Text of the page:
I’m writing this from an airplane. We’re currently over Montana and I’ve been thinking a lot about how to practice environmental conservation while traveling. Disclaimer #1: I am far from perfect at this. Most of the tips below originate with me learning from my own mistakes, some of which I’ve committed today while going from airport to airport. Please let me know in the comments if you’ve tried any of the suggestions below or if you have your own you’d like to add!
The biggest tip I can give is to prepare. For instance, I did not do a great job of preparing for this trip and so it’s one of my worst, conservation-wise. But you live and you learn and hopefully do better next time. Preparation will help you avoid the temptation to purchase those single-use plastics or to buy that unsustainable palm oil product because you are just so hungry!
If your airline and phone allow, get your boarding pass on your phone. Not only do you not have to worry about losing a slip of paper, but you’ll also be saving ink and paper!
Pack some snacks ahead of time in reusable containers, like reusable ziploc bags (see the link above) or tupperware. Once you get to the airport, you’ll find that most of the food you get on the go is package in plastic. For example, I bought some Swedish fish today and it wasn’t until I was walking away with my purchase that I thought about the plastic I’d have to throw away. Unless you have the time to eat a restaurant, food at the airport usually involves non-reusable plastics, no matter how conscientious you are about what you’re consuming.
Make sure you request straw-free drinks! Whether you’re in the plane or at the terminal, plastic straws are ubiquitous. It never hurts to ask for no straw, regardless of the drink you’ve ordered. If you really need a straw, consider packing reusable or compostable straws instead (you can find reusable metal straws by clicking on the photo below).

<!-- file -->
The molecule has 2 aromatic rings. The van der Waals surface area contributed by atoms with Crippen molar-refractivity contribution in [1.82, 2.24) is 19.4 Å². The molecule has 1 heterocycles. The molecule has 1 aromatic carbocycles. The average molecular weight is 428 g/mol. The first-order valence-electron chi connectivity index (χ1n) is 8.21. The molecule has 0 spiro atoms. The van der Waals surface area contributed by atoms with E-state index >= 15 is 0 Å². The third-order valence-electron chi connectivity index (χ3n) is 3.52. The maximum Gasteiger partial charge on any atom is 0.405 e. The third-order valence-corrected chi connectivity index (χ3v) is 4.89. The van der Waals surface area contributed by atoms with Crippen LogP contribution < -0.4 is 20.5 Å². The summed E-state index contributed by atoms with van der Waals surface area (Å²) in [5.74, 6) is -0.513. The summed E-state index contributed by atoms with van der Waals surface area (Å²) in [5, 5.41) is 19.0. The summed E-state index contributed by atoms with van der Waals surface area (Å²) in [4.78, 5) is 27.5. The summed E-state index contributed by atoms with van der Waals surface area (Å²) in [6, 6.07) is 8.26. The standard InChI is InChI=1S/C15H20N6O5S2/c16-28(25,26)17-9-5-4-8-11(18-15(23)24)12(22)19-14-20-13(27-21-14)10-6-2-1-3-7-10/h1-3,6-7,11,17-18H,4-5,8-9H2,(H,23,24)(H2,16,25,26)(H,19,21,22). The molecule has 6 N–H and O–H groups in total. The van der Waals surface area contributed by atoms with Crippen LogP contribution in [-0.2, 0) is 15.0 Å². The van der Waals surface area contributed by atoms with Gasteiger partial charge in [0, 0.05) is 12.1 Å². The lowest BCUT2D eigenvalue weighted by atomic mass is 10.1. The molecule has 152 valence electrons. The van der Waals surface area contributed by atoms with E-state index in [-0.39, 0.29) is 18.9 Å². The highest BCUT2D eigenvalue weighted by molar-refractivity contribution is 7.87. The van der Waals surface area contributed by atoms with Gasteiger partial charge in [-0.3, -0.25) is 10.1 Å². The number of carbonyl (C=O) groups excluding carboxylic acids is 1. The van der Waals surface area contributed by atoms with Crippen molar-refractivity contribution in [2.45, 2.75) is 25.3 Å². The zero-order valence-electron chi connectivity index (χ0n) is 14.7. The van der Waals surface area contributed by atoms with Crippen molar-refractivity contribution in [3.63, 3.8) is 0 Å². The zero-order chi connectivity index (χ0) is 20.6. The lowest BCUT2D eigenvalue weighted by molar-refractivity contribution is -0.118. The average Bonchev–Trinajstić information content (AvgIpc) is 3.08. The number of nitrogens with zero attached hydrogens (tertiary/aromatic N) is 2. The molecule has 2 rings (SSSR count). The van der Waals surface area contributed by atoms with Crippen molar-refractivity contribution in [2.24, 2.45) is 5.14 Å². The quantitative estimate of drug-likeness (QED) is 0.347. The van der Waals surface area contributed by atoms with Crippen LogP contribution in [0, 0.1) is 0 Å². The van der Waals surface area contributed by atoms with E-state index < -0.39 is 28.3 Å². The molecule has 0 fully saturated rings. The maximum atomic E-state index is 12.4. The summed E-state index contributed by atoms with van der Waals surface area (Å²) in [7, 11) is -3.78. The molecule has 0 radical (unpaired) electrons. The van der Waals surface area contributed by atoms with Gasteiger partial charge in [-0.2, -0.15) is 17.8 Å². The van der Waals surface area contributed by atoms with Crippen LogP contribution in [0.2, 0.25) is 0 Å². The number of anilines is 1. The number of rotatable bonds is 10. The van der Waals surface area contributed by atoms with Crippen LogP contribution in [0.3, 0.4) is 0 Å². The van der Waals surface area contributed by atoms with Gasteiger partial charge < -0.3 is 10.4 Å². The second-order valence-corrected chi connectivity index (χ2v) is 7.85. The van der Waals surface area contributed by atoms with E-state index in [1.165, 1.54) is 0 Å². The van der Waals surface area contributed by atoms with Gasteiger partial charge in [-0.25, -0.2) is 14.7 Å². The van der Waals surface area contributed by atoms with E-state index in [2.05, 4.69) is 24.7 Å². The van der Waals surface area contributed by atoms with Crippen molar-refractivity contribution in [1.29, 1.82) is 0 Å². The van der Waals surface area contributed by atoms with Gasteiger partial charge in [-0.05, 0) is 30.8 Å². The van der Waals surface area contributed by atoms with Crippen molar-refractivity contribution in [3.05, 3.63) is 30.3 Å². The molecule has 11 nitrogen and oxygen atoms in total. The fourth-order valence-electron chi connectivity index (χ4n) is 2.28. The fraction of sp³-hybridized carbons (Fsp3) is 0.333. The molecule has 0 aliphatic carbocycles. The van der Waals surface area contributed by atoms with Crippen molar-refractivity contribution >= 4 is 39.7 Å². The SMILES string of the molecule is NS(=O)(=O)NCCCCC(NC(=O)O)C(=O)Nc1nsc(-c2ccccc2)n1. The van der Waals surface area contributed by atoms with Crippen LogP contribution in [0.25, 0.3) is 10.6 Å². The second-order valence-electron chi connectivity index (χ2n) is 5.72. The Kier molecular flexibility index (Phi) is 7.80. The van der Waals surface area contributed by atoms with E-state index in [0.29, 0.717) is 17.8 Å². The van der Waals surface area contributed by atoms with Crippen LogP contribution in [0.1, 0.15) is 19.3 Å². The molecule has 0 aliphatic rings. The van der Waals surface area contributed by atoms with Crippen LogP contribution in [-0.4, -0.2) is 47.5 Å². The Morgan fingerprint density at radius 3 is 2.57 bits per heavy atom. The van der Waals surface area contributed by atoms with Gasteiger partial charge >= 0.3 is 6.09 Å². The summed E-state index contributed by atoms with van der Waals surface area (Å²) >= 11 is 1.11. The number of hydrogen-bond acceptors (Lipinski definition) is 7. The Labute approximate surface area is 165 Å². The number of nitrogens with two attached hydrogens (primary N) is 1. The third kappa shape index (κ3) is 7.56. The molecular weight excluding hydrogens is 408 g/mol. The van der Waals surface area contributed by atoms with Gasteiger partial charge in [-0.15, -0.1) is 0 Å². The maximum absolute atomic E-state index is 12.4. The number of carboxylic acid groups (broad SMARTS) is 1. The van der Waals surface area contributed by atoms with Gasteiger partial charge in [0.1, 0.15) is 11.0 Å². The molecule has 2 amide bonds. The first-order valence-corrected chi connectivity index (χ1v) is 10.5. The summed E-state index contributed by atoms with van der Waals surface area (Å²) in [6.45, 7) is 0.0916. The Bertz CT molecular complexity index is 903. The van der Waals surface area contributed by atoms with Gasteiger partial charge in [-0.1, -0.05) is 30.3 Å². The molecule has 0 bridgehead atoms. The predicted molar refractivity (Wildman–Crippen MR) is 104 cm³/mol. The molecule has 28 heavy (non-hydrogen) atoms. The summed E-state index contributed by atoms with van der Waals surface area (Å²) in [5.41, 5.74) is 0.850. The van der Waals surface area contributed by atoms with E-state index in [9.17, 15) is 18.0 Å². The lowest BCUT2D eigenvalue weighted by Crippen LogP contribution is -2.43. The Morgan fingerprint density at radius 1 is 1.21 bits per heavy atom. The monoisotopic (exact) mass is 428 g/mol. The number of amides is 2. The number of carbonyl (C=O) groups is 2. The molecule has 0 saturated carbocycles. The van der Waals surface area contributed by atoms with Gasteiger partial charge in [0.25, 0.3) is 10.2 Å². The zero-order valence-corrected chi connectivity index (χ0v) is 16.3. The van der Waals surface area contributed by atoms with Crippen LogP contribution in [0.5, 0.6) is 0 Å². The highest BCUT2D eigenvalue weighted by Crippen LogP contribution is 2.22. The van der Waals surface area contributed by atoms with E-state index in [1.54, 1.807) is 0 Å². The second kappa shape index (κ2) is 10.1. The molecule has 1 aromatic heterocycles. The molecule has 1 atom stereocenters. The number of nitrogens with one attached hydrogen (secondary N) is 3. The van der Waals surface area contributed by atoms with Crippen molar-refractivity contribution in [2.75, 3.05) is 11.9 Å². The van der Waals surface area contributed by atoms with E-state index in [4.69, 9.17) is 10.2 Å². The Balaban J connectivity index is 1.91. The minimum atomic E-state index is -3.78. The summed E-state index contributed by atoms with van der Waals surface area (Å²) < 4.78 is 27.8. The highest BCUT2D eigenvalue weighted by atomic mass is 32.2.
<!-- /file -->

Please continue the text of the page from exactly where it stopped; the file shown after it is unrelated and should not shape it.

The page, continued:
Get wine or beer instead of the plastic bottles of alcohol (if you’re over 21, of course). Liquor and spirits (what’s the difference?) are typically served on a plane in small plastic bottles while the wine and beer come in aluminum or glass containers. Ideally, you could bring your own alcohol in a reusable container but I don’t think that’s allowed. UPDATE: It’s definitely not allowed.
Bring enough snacks for the airplane, too! You can then securely say “no, thank you” to the in-flight snacks that are package in plastic. And if the person next to you asks where you got your cool, awesome reusable container, so be it.
Bring clean reusable cups and ask if the flight attendants can fill that instead of using the plastic cups. Disclaimer #2: I haven’t tried this. I don’t see why it wouldn’t work but I’ll attempt it on my next flight.
Does traveling while being environmentally conscious take more work and preparation? Absolutely. Would it be easier to skip these steps? Yup. But I know that you, dear reader, are a thoughtful, empathetic person who wants to improve the health of the environment through these simple, doable actions. And when you put that travel pillow on and turn on an in-flight episode of Chopped, you can rest easy knowing that you’ve done your part to save the planet, one flight at a time.